- Close the loop: Reporting is how the organizer of a process closes the loop with the community and the conversation that has taken place. The best reports share not only what was heard, but where the feedback influenced decision-making – and just as importantly – where the feedback didn’t influence decision-making, and why.
- Be informed: During any planning process, there’s usually a wealth of information to draw from. It’s important for you to take the time to review the information at hand, so you are in a position to provide informed input.
- Get involved: Know the timelines and select the means of participation that meets your needs.
- Share your views: By sharing your views, you can help ensure all sides of an issue are reflected and considered.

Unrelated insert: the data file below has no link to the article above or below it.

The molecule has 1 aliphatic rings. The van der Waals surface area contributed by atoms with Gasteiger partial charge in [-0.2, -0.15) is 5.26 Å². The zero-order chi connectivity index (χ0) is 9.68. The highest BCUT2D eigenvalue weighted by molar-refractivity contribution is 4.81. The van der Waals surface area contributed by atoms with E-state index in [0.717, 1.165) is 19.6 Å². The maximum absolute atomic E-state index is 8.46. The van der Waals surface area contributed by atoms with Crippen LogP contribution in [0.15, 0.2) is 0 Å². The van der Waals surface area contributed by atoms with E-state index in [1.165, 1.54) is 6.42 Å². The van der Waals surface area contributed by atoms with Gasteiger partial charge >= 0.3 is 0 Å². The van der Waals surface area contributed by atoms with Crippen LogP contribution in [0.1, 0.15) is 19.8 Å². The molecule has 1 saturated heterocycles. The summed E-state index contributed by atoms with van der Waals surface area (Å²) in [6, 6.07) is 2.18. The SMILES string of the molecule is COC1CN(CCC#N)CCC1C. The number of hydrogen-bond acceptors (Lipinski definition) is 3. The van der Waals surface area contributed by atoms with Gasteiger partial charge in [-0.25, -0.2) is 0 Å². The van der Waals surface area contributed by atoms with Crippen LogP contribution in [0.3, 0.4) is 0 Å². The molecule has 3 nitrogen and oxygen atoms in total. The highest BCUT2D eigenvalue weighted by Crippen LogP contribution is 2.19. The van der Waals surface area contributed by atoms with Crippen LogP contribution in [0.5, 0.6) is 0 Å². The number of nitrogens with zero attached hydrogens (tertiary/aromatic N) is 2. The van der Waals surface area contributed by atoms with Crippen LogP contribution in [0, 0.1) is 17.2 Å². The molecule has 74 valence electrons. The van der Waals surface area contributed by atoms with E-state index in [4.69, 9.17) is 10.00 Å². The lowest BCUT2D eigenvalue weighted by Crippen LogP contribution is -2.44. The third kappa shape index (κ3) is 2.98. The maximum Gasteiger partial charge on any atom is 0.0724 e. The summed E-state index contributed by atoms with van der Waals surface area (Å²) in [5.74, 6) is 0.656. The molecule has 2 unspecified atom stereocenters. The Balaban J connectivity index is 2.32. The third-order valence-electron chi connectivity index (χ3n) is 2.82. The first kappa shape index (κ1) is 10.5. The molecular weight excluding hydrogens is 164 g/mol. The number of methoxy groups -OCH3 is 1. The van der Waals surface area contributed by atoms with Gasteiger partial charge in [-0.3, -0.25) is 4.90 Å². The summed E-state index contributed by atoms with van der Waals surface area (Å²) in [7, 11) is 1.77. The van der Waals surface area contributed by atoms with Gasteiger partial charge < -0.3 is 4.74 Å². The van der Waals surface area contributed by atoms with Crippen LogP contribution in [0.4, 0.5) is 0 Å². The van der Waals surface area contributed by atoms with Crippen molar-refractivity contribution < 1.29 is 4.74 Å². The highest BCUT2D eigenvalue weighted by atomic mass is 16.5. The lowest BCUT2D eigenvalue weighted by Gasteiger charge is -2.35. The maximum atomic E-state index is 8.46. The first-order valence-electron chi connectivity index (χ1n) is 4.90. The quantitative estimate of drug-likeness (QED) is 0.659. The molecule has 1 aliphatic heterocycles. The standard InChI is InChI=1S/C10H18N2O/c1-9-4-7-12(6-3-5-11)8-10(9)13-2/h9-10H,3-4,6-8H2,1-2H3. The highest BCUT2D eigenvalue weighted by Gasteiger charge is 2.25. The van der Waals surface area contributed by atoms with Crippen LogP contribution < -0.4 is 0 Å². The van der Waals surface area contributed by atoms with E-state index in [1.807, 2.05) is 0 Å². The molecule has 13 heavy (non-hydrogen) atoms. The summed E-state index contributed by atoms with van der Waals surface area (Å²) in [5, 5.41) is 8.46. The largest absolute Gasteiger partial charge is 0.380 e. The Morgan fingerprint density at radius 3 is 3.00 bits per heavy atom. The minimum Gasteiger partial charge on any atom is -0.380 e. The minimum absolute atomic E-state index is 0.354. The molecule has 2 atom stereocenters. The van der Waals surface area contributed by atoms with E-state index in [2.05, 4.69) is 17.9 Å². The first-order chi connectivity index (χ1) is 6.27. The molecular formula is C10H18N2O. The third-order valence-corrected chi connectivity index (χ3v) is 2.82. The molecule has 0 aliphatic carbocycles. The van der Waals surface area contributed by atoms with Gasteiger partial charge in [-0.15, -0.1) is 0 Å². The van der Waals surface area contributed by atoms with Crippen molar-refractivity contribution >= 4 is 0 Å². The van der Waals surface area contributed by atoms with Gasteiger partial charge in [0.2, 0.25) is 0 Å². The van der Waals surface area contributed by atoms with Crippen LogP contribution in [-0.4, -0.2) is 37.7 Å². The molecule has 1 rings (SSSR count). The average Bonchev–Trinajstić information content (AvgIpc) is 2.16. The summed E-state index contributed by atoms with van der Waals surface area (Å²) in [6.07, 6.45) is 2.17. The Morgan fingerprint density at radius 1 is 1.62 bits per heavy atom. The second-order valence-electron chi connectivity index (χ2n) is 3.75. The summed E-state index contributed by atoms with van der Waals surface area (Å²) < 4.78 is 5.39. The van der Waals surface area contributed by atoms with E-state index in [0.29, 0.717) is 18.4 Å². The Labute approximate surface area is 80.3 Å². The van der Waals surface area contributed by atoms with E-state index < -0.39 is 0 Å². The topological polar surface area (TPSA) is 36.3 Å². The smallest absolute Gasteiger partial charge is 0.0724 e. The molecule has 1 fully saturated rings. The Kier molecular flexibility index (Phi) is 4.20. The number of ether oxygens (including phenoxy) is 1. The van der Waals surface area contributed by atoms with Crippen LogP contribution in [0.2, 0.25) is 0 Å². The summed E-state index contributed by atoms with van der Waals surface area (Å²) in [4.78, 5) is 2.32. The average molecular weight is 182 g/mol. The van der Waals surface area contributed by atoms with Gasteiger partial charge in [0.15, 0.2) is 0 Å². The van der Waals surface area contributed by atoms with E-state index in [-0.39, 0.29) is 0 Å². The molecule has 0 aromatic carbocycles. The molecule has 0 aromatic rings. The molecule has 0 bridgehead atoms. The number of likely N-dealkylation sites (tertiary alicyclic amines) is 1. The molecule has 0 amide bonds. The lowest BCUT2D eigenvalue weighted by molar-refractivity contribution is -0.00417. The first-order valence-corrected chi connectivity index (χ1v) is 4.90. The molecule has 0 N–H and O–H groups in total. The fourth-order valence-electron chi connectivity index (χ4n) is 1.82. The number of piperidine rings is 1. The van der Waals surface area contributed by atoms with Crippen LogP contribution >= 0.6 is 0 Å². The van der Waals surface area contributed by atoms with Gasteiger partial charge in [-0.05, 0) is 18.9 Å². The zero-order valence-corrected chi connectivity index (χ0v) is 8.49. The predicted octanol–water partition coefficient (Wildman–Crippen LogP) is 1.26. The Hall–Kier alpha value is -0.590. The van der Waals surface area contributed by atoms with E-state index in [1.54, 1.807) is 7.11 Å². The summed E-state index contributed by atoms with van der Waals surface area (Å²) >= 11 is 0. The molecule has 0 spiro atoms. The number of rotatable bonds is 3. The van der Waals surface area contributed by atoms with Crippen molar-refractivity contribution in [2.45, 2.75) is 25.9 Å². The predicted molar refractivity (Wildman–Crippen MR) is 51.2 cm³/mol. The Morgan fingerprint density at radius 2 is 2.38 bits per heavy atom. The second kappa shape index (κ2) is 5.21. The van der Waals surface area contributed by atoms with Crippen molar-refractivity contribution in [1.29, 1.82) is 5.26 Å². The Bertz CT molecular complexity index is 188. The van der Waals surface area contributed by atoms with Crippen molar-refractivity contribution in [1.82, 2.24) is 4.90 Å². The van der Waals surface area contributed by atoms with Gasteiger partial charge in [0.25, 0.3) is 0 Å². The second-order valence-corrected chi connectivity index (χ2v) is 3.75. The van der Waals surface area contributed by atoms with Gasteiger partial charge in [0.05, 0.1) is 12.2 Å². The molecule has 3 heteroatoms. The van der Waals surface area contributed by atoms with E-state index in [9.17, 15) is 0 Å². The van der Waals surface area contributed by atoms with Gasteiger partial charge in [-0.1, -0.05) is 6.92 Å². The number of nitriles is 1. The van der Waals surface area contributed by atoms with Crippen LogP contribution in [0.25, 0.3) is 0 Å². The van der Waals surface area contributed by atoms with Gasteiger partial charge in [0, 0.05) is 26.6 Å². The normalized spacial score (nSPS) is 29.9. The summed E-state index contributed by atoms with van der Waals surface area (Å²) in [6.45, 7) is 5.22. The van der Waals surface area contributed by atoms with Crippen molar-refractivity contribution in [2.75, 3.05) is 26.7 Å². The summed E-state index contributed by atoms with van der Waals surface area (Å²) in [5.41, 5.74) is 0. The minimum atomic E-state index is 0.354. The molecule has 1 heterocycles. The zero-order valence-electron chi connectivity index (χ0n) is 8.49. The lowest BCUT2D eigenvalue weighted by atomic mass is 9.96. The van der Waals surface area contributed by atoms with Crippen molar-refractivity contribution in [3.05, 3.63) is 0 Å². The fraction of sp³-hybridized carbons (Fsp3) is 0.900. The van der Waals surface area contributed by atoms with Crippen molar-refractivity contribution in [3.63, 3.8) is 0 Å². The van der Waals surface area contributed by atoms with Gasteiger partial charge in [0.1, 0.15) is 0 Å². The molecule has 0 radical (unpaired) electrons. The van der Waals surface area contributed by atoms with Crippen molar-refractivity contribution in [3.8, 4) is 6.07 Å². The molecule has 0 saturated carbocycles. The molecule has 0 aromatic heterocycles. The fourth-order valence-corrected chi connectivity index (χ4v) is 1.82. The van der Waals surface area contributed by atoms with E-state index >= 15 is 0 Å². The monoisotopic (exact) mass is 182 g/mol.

- Listen to other viewpoints: It’s not uncommon for discussion on development to be polarizing. People often have differing opinions and a lack of trust in the process. The best processes involve learning for everyone who participates. The opportunity to learn from each other and hear the perspectives of others is a critical component of any outreach program. We don’t all have to agree on the issues, but we do need to agree to listen to each other.
- Be respectful: Regardless of our opinions or perspectives, we have a responsibility to treat each other with respect. Everyone should feel free to share their ideas, and no one should feel bullied or fearful about expressing their opinions.
*Note that the principles for conducting and participating in outreach have been adapted in part from Intelligent Futures: Threshold of Responsibility.